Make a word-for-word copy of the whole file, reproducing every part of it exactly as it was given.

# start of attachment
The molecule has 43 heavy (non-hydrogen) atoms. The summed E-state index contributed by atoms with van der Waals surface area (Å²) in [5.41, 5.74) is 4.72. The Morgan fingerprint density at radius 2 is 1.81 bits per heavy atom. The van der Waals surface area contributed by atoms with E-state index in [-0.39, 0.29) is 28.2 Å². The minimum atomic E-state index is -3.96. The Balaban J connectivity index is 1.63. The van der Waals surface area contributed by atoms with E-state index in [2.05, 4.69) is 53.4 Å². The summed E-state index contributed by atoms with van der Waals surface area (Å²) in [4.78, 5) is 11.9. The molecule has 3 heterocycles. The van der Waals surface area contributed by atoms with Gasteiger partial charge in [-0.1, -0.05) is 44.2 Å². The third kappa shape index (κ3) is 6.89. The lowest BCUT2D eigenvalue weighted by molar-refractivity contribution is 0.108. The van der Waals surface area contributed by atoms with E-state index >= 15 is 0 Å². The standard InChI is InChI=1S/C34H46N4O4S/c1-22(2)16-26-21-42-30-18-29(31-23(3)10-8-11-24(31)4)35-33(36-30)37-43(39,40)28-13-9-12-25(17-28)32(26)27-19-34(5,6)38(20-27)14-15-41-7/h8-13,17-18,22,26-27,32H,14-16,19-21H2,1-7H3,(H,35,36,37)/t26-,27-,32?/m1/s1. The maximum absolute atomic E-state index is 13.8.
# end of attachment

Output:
The molecule has 43 heavy (non-hydrogen) atoms. The summed E-state index contributed by atoms with van der Waals surface area (Å²) in [5.41, 5.74) is 4.72. The Morgan fingerprint density at radius 2 is 1.81 bits per heavy atom. The van der Waals surface area contributed by atoms with E-state index in [-0.39, 0.29) is 28.2 Å². The minimum atomic E-state index is -3.96. The Balaban J connectivity index is 1.63. The van der Waals surface area contributed by atoms with E-state index in [2.05, 4.69) is 53.4 Å². The summed E-state index contributed by atoms with van der Waals surface area (Å²) in [4.78, 5) is 11.9. The molecule has 3 heterocycles. The van der Waals surface area contributed by atoms with Gasteiger partial charge in [-0.1, -0.05) is 44.2 Å². The third kappa shape index (κ3) is 6.89. The lowest BCUT2D eigenvalue weighted by molar-refractivity contribution is 0.108. The van der Waals surface area contributed by atoms with E-state index >= 15 is 0 Å². The standard InChI is InChI=1S/C34H46N4O4S/c1-22(2)16-26-21-42-30-18-29(31-23(3)10-8-11-24(31)4)35-33(36-30)37-43(39,40)28-13-9-12-25(17-28)32(26)27-19-34(5,6)38(20-27)14-15-41-7/h8-13,17-18,22,26-27,32H,14-16,19-21H2,1-7H3,(H,35,36,37)/t26-,27-,32?/m1/s1. The maximum absolute atomic E-state index is 13.8.